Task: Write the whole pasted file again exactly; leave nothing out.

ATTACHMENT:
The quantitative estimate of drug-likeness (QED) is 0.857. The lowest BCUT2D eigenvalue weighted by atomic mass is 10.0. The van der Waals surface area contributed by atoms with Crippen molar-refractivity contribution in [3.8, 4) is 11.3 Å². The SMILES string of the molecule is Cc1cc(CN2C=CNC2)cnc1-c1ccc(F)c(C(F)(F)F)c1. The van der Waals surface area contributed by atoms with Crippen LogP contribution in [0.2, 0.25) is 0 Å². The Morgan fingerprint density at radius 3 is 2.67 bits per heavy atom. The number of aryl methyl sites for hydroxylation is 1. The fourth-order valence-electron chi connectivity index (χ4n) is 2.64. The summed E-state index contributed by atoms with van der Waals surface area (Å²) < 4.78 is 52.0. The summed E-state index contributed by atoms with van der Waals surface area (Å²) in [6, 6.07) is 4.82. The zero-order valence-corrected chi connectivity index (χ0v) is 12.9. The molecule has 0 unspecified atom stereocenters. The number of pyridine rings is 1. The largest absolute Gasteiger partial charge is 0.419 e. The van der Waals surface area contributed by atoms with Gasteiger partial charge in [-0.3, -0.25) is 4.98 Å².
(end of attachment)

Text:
The quantitative estimate of drug-likeness (QED) is 0.857. The lowest BCUT2D eigenvalue weighted by atomic mass is 10.0. The van der Waals surface area contributed by atoms with Crippen molar-refractivity contribution in [3.8, 4) is 11.3 Å². The SMILES string of the molecule is Cc1cc(CN2C=CNC2)cnc1-c1ccc(F)c(C(F)(F)F)c1. The van der Waals surface area contributed by atoms with Crippen LogP contribution in [0.2, 0.25) is 0 Å². The Morgan fingerprint density at radius 3 is 2.67 bits per heavy atom. The number of aryl methyl sites for hydroxylation is 1. The fourth-order valence-electron chi connectivity index (χ4n) is 2.64. The summed E-state index contributed by atoms with van der Waals surface area (Å²) < 4.78 is 52.0. The summed E-state index contributed by atoms with van der Waals surface area (Å²) in [6, 6.07) is 4.82. The zero-order valence-corrected chi connectivity index (χ0v) is 12.9. The molecule has 0 unspecified atom stereocenters. The number of pyridine rings is 1. The largest absolute Gasteiger partial charge is 0.419 e. The van der Waals surface area contributed by atoms with Gasteiger partial charge in [-0.3, -0.25) is 4.98 Å².